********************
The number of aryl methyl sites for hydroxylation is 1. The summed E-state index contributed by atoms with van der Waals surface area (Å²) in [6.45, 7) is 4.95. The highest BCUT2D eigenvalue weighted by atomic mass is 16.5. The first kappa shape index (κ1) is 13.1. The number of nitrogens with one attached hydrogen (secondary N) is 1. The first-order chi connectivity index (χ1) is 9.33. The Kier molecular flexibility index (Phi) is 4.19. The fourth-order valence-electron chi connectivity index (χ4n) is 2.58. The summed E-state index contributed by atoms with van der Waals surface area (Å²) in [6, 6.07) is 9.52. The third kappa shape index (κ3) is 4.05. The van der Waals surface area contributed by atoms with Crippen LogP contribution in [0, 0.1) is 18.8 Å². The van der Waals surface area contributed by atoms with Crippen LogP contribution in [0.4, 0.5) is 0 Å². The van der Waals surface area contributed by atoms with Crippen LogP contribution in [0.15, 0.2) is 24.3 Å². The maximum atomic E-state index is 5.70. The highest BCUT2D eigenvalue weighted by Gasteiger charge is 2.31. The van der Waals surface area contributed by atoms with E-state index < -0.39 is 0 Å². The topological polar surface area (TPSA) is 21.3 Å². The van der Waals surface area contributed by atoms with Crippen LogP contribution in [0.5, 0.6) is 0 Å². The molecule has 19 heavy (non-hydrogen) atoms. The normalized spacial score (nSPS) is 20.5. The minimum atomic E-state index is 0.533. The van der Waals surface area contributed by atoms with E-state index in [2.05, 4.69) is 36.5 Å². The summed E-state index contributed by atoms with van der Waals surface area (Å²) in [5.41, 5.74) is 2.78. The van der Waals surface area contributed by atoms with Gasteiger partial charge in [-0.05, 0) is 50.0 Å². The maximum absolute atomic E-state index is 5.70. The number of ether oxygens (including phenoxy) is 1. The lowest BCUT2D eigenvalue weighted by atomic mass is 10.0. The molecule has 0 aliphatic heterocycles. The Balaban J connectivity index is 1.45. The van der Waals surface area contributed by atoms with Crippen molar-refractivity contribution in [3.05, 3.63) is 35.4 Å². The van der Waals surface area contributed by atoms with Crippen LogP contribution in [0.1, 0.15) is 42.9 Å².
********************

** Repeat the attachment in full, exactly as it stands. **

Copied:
The number of aryl methyl sites for hydroxylation is 1. The summed E-state index contributed by atoms with van der Waals surface area (Å²) in [6.45, 7) is 4.95. The highest BCUT2D eigenvalue weighted by atomic mass is 16.5. The first kappa shape index (κ1) is 13.1. The number of nitrogens with one attached hydrogen (secondary N) is 1. The first-order chi connectivity index (χ1) is 9.33. The Kier molecular flexibility index (Phi) is 4.19. The fourth-order valence-electron chi connectivity index (χ4n) is 2.58. The summed E-state index contributed by atoms with van der Waals surface area (Å²) in [6, 6.07) is 9.52. The third kappa shape index (κ3) is 4.05. The van der Waals surface area contributed by atoms with Crippen LogP contribution in [0, 0.1) is 18.8 Å². The van der Waals surface area contributed by atoms with Crippen LogP contribution in [0.4, 0.5) is 0 Å². The van der Waals surface area contributed by atoms with Crippen LogP contribution in [0.15, 0.2) is 24.3 Å². The maximum atomic E-state index is 5.70. The highest BCUT2D eigenvalue weighted by Gasteiger charge is 2.31. The van der Waals surface area contributed by atoms with E-state index < -0.39 is 0 Å². The topological polar surface area (TPSA) is 21.3 Å². The van der Waals surface area contributed by atoms with Crippen LogP contribution in [0.5, 0.6) is 0 Å². The molecule has 19 heavy (non-hydrogen) atoms. The normalized spacial score (nSPS) is 20.5. The minimum atomic E-state index is 0.533. The van der Waals surface area contributed by atoms with E-state index in [2.05, 4.69) is 36.5 Å². The summed E-state index contributed by atoms with van der Waals surface area (Å²) in [5.41, 5.74) is 2.78. The van der Waals surface area contributed by atoms with Gasteiger partial charge in [-0.05, 0) is 50.0 Å². The maximum absolute atomic E-state index is 5.70. The number of ether oxygens (including phenoxy) is 1. The lowest BCUT2D eigenvalue weighted by atomic mass is 10.0. The molecule has 0 aliphatic heterocycles. The Balaban J connectivity index is 1.45. The van der Waals surface area contributed by atoms with Crippen molar-refractivity contribution in [3.05, 3.63) is 35.4 Å². The van der Waals surface area contributed by atoms with Crippen LogP contribution in [0.1, 0.15) is 42.9 Å².